Stuck in a Fog of confusion when looking at the METAR? This handy guide helps you to decipher the code using an ADDS METAR report.
Pilots are responsible with understanding “all available data” before they embark on a flight.
Many pilots, this one included, will start with the MEteorlogical Terminal Aviation Routine, or METAR for short, for their departure and destination airports to get a solid understanding of current conditions. It records the hourly surface weather observation and can be either Automated or Visually observed. Also called Meteorlogical Aerodrome Reports they do not show any kind of future weather but they can be very useful for displaying the trend of the weather.
In order to find the METAR you need to know the ICAO designator for your departure and destination airports. In the United States those usually start with ‘K’.
Once you have your report you can chose to view it in RAW format or DECODED.
RAW means exactly as it’s written where there are codes for almost every type of weather that you need to understand.
DECODED means that it will print the report in understandable English. However, the report goes from being two lines long to more of a paragraph format.
Which one you choose is up to you, however, I highly recommend becoming familiar with the RAW format. It is both on your written test in the RAW as well as a much easier format to glean information very quickly once you get to know what’s going on.
Here is an example RAW format ADDS METAR output for Dallas/Ft. Worth Airport
And the same report using the DECODED format
As you can see the decoded format is much more wordy and significantly harder to find specific information quickly, once you know the short hand.
Decoding The METAR
METAR formats are all in the same pattern separated by a single space. Therefore, no matter where you see a METAR the data will be in the same place. This makes it MUCH easier to understand them once you get the basics down.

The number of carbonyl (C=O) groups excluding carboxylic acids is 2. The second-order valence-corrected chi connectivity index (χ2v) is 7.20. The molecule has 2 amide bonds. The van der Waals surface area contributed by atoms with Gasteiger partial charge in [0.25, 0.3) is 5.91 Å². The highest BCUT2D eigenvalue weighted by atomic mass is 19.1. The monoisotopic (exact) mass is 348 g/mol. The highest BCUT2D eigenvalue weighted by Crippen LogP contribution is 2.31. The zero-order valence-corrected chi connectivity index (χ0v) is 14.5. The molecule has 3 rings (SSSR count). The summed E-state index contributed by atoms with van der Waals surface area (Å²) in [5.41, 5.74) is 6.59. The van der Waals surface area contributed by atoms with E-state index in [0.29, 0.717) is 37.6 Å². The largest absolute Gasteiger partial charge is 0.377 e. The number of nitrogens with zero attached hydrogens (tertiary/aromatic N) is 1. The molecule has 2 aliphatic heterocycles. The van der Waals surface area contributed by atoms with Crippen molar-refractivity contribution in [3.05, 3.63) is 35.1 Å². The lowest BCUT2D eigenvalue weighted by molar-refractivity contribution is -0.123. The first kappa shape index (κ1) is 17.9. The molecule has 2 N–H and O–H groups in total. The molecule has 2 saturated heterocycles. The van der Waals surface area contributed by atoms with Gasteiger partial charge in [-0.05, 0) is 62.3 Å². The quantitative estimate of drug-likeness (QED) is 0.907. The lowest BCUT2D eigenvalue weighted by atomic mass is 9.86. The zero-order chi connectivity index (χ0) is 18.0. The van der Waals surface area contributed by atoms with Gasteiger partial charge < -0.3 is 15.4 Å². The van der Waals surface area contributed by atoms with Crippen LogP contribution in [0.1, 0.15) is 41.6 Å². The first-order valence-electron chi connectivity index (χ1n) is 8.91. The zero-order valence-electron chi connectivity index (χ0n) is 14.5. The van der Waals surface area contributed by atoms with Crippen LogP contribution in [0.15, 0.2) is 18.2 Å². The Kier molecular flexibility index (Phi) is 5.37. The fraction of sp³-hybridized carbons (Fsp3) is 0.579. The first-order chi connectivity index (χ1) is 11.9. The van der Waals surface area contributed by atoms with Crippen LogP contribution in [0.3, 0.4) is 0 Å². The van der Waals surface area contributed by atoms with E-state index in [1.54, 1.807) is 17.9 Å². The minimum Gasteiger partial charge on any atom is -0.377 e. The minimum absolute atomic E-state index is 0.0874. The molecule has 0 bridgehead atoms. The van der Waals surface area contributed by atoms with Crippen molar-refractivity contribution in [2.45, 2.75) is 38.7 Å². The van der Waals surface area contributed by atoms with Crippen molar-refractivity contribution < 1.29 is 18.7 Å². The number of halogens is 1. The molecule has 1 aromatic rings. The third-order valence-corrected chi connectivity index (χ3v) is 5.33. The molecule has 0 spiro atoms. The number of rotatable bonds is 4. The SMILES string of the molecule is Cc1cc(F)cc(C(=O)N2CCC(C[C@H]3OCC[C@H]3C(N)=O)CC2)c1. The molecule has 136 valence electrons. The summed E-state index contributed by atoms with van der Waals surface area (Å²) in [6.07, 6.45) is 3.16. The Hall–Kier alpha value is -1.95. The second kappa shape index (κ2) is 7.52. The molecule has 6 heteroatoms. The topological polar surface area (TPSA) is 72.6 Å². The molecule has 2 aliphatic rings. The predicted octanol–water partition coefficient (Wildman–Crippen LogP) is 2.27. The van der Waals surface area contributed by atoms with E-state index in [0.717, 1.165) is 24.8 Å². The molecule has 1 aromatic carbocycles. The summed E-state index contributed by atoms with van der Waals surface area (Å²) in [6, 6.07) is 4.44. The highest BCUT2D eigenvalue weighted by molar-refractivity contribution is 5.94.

Airport the METAR is for (Where)
METARs are valid for 5 Nautical Miles from the point where the METAR was observed. The location is given using the ICAO standard for airports.
KDFW means Dallas/Fort Worth International Airport.
Date and Time the METAR was created (When)
This format of date and time is done to get the most information in a short few spaces. The first 2 characters are the date of the current month. In the METAR above that is 01 or the first day of the current month. The next 4 characters are the time, in 24 hour format, in Universal Coordinated Time (UTC). Also known as “Zulu Time” and shown at the end of this section as a ‘Z’.
In our example the time is 0253Z or 2 AM Zulu time which translates to 9:53 PM Central Time.
Wind Direction and Speed
The first 3 characters are the direction of the wind using 360* compass directions. Our example has 350 meaning the wind is coming out of the North. The next set of characters show the speed of the wind. Our example has 04KT meaning the wind has a 4 Knot strength.
At times the wind can be gusting to higher speeds which will be denoted by a ‘G’ between the two speeds. For example 16G30 means 16 Knots Gusting to 30 Knots
Calm wind can be shown using either all zeros such as 00000KT or the letters CLM
VRB means the winds are variable in direction and less than 4 Knots speed.
In some cases you may see winds varying between two different heading directions which is denoted with a ‘V’. 20007KT 180V220 means winds 200* at 7 Knots Variable between 180 and 220*.
Visibility at the surface
Visibility is given in Statute Miles, a measurement used to take the curvature of the earth into consideration. The reporting visibility only goes up to 10 statute miles even if you can see farther than that.
In our example the surface visibility is 10 with SM meaning statue miles. Some METARs show 6+SM which means greater than 6 statue miles.
Additional Weather Information if exists
This part of the METAR will provide additional significant weather data if it exists within the 5 nautical mile radius from the airport. The only exception to this is if it states “vicinity” meaning there is something in the area.
Any weather data can be modified with a ‘-‘ for Light or a ‘+’ for Heavy.
In my opinion, this section is the most difficult to understand because of all the abbreviations you may see. Here is a list of them:
- BC – Patches
- BL – Blowing
- BR – Mist
- DR – Low Drifting
- DS – Dust Storm
- DU – Widespread Dust
- DZ – Drizzle
- FC – Funnel Cloud
- +FC – Tornado/Water Spout
- FG – Fog
- FU – Smoke
- FZ – Supercooled/Freezing
- GR – Hail
- GS – Small Hail/Snow Pellets
- HZ – Haze
- IC – Ice Crystals
- MI – Shallow
- PE – Ice Pellets
- PO – Dust/Sand Whirls
- PR – Partial
- PY – Spray
- RA – Rain
- SA – Sand
- SG – Snow Grains
- SH – Showers
- SN – Snow
- SQ – Squall
- SS – Sandstorm
- TS – Thunderstorm
- UP – Unknown Precipitation (Automated Observations Only)
- VA – Volcanic Ash
The METAR example above doesn’t have any significant weather in the area and so this section is missing.